Compelling Song


(permanent link) added: 2011-10-15 22:06:32 sponsor: zero24 (last reply: 2011-10-25 20:55:30)

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Music is usually made to be catchy and pleasing to the ear. The reason behind this is that a piece's creators benefit from fame, recognition, and a decent profit when their music is popular. Of course, some songs are better at staying in your mind than others. These are the songs that make you get up and dance, that make you sing the tune whenever it hits your eardrums.

In fiction this effect can be ramped up, causing people to sing and dance on impulse. Trying to avoid responding to the beat can actually be a struggle for some characters. Listeners reflexively react to the tune by singing unfinished lyrics and making uncontrollably rhythmic movements. However, this effect is often limited to fans of an artist or a production associated with song. Sometimes it only works on one individual. In that case, they have usually listened to it quite often because they enjoy it so much.

This is often exploited by people who want to flush someone out or otherwise identify members of a fanbase. Another way this is used is by create a musical distraction, causing opponents to turn their attention to the music. Although effective, songs of this nature doesn't have the force or mystical properties of a Brown Note. They're just really catchy and invoke the natural love of a Fandom.

Another way this trope is used is by having a song calm characters instead of exciting them. Listeners who hear a lullaby being played will get drowsy to the point of falling asleep. This is commonly done to someone who is stirring as a means of keeping them from waking up.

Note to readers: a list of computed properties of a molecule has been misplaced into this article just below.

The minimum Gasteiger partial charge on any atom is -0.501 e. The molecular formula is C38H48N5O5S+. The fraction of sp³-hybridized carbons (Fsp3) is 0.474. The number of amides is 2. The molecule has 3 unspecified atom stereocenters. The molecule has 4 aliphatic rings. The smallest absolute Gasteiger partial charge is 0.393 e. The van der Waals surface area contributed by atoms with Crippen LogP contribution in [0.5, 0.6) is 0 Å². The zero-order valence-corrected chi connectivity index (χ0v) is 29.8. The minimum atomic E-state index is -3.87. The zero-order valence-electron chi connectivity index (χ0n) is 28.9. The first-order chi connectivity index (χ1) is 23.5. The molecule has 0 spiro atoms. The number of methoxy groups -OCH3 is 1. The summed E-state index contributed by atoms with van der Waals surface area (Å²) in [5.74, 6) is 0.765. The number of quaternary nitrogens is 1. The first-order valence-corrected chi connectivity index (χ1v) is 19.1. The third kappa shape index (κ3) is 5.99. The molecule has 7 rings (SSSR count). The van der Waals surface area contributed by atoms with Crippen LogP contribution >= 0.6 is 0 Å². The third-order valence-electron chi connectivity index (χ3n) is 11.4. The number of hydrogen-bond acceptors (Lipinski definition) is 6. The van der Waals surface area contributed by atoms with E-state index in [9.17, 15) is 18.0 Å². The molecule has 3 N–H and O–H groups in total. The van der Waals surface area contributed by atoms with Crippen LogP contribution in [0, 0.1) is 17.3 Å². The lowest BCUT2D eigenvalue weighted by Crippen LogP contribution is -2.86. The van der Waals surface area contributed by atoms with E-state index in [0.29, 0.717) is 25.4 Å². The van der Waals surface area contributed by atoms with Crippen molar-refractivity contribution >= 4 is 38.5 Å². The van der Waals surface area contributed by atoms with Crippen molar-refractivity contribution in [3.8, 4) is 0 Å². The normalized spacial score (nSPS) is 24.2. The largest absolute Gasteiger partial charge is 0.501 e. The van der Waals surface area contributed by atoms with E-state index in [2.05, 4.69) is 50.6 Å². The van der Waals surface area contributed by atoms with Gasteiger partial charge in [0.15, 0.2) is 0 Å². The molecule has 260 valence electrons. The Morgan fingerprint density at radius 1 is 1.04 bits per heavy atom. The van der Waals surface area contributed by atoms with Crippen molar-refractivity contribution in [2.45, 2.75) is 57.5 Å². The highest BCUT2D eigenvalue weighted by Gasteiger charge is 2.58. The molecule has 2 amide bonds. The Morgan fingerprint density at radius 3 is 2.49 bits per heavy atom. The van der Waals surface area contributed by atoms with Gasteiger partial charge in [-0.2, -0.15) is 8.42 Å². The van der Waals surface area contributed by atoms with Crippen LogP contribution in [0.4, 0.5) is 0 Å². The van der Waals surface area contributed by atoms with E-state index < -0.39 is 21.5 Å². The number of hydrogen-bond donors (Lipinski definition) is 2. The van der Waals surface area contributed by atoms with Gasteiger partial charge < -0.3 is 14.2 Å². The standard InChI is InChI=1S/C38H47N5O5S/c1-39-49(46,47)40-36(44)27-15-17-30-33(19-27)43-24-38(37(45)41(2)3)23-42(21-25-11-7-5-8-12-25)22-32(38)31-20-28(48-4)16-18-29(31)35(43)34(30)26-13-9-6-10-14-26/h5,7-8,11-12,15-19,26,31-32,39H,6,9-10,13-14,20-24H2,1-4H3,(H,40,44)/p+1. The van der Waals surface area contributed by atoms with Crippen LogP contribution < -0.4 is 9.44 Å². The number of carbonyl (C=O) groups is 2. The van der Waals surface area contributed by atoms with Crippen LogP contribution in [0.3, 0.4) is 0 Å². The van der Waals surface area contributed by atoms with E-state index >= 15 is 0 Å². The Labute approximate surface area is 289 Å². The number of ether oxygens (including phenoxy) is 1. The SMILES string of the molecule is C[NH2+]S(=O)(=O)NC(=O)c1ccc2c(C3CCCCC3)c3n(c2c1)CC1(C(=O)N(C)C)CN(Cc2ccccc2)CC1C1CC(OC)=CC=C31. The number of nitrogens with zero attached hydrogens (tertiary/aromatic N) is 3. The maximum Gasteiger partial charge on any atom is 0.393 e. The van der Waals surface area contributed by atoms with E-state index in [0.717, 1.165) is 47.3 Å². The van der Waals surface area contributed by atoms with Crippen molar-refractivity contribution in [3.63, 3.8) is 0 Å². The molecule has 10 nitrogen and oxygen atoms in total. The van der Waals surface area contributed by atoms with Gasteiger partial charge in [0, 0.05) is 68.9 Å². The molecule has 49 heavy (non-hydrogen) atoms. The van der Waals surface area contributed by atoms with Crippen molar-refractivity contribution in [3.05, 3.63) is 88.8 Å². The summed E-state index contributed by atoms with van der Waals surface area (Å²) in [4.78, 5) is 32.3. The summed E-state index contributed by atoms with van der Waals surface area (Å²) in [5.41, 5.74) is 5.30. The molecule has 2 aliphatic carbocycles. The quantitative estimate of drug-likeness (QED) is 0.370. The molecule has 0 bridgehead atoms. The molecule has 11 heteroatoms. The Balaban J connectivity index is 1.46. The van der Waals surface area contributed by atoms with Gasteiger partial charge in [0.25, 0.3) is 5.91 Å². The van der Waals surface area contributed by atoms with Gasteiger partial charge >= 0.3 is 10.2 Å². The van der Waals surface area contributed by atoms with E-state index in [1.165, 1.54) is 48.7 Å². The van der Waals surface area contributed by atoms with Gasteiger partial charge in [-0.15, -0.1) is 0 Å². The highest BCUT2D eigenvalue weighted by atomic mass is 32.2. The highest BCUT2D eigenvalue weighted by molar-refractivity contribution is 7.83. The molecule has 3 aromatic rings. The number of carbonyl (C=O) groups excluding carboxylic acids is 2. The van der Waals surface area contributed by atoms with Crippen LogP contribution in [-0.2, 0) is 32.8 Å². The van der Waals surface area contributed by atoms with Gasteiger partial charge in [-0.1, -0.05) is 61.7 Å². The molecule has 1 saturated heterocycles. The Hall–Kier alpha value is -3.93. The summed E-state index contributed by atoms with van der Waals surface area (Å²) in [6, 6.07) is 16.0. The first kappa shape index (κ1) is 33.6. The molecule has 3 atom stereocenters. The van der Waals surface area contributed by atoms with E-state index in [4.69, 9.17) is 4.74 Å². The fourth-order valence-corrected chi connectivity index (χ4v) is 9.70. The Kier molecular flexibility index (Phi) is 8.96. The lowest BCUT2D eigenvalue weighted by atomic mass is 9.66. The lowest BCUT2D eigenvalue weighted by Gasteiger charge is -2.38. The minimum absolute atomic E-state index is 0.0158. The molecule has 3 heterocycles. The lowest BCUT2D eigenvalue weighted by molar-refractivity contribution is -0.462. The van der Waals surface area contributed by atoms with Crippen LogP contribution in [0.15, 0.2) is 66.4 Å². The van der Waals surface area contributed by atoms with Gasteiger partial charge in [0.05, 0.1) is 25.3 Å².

This kind of song is frequently described as Awesome Music, at least by the in-universe fans. Compare Magic Music, Music Soothes the Savage Beast, and Musical Trigger.

Examples:

Anime
  • Exploited by the Para Para brothers in Dragon Ball GT. They take out a stereo, do a wacky dance, chant, and clap. Then whack their enemies who can't stop moving to the beat.

Fairy Tales

Film

Live-Action TV
  • That's So Raven: In one episode, Raven danced to her favorite song to the point of causing collateral damage.

Mythology
  • The sirens from Greek mythology, lured sailors to their deaths with their irresistible songs. Pretty much the Ur Example.

Tabletop RPG
  • Dungeons & Dragons. Korreds can play music that causes those who hear it to dance uncontrollably.

Western Animation

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